Use of external databases,
regulator websites, or other
sources to verify information
10%
A dedicated team for
evaluating alerts generated
15%
Use of data analytics tools
for monitoring (e.g., EWS,
EFRMS)
10%
Empanelled vendors/
consultants for conducting
market intelligence activities
12%
A dedicated Market
Intelligence Unit attached
to the FRM team
India Banking Fraud Survey | Edition IV India Banking Fraud Survey | Edition IV
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As an approach to continuous monitoring of
assets, it’s encouraging to see that banks have
allocated their resources across a combination
of methods. This includes 21 percent of
respondents relying on a dedicated team with
FRM experience to handle high value credits,
supported by 15 percent of respondents that
highlighted their reliance on data analytics
tools such as EWS. Other approaches adopted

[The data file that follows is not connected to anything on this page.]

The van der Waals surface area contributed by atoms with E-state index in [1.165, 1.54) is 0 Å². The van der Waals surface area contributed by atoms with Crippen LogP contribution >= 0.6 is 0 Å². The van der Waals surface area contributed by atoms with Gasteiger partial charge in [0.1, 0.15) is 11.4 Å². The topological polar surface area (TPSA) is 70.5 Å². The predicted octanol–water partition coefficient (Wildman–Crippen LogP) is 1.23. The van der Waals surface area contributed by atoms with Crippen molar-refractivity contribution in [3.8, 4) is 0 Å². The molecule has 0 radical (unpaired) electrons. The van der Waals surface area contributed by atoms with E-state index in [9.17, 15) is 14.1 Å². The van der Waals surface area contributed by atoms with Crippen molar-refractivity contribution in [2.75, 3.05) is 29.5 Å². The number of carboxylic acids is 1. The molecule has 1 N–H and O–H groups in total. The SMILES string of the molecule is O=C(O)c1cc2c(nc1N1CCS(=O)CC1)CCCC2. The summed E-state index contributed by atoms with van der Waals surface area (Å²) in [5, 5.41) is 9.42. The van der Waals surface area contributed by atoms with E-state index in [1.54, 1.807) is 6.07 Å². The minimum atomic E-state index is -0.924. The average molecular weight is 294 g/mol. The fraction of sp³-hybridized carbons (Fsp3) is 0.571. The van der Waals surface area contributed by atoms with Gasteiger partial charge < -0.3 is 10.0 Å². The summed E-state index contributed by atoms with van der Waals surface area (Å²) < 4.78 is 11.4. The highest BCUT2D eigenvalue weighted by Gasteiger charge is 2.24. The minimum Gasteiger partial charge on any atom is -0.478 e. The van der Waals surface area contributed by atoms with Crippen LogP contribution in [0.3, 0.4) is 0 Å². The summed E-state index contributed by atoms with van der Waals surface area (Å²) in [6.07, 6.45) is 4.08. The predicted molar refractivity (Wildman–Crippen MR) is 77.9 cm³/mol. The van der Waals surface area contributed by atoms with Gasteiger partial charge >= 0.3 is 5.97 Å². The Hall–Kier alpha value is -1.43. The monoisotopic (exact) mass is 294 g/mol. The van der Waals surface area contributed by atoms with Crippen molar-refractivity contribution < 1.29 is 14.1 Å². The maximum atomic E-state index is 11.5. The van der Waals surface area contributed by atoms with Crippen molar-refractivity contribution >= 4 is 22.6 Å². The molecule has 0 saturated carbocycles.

by survey respondents include a dedicated
market intelligence unit attached to the FRM
team (12 percent) and use of external sources
of information (11 percent). Considering
the increase in volume and complexity of
transactions enabled by new technologies, the
low percentage of respondents opting for data
analytics tools for asset monitoring poses a bit
of a concern.
Ideally a continuous monitoring mechanism
should include all aforesaid approaches
operating in unison for an all-encompassing view
of assets. Such a mechanism would aggregate
outputs from all the approaches/processes
mentioned above, providing more actionable
and consolidated intelligence. Reliance on only
one or some of these approaches in isolation will
not yield effective results.
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India Banking Fraud Survey | Edition IV
About 51 percent respondents indicated that they do not include MSME assets in their continuous
monitoring process, which may be a potential area of concern. To counter the pandemic's
disruptive effects, stimulus packages were announced to help support the MSME sector. It is
anticipated that the stimulus will lead to a high volume of activity in the sector in new loans and
loan extensions. This increase in demand/activity would invariably be accompanied by parties
attempting to profit illegally. In this regard, banks should also monitor their MSME assets as part
of their ongoing monitoring process.
Which of the following products and assets are included in your bank's continuous